For many students, going back to school after a sensational
summer is a drag. But the 1,000 students at the Robert C. Cooley
Middle School, Roseville, Calif., may have begun the 2000-01 school
year with a different outlook because they had something to be
excited about—a new campus.
Robert C. Cooley Middle School's 110,000-square-foot
(9900-m²) campus, which features 13 buildings, was designed to
reflect Roseville's history of being the largest railroad switching
station in the West. When designing the campus, architects at Deems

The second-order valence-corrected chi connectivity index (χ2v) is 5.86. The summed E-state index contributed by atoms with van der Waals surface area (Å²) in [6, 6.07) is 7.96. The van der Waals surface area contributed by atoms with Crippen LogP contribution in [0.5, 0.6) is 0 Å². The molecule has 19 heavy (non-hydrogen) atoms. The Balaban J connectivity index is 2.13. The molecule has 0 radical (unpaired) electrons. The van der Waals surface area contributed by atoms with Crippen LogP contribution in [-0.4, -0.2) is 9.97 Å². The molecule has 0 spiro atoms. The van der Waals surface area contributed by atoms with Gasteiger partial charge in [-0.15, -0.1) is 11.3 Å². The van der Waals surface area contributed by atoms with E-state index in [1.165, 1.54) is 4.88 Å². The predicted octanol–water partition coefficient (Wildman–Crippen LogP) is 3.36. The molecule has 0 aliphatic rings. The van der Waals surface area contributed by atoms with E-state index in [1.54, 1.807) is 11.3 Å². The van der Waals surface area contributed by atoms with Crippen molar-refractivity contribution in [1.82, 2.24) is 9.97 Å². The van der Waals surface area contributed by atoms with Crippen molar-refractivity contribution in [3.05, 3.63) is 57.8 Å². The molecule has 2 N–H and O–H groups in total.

Lewis McKinley, San Francisco, wanted to incorporate the railroad
station look and enhance the typical, mundane middle-school design.
To do this, architects consulted a 20-person education committee
consisting of faculty to ensure the school's layout met the
faculty's needs. Teachers were asked to preplan their curricula and
consider how curricula could be incorporated into the design.
Photo courtesy of Kodiak Roofing and
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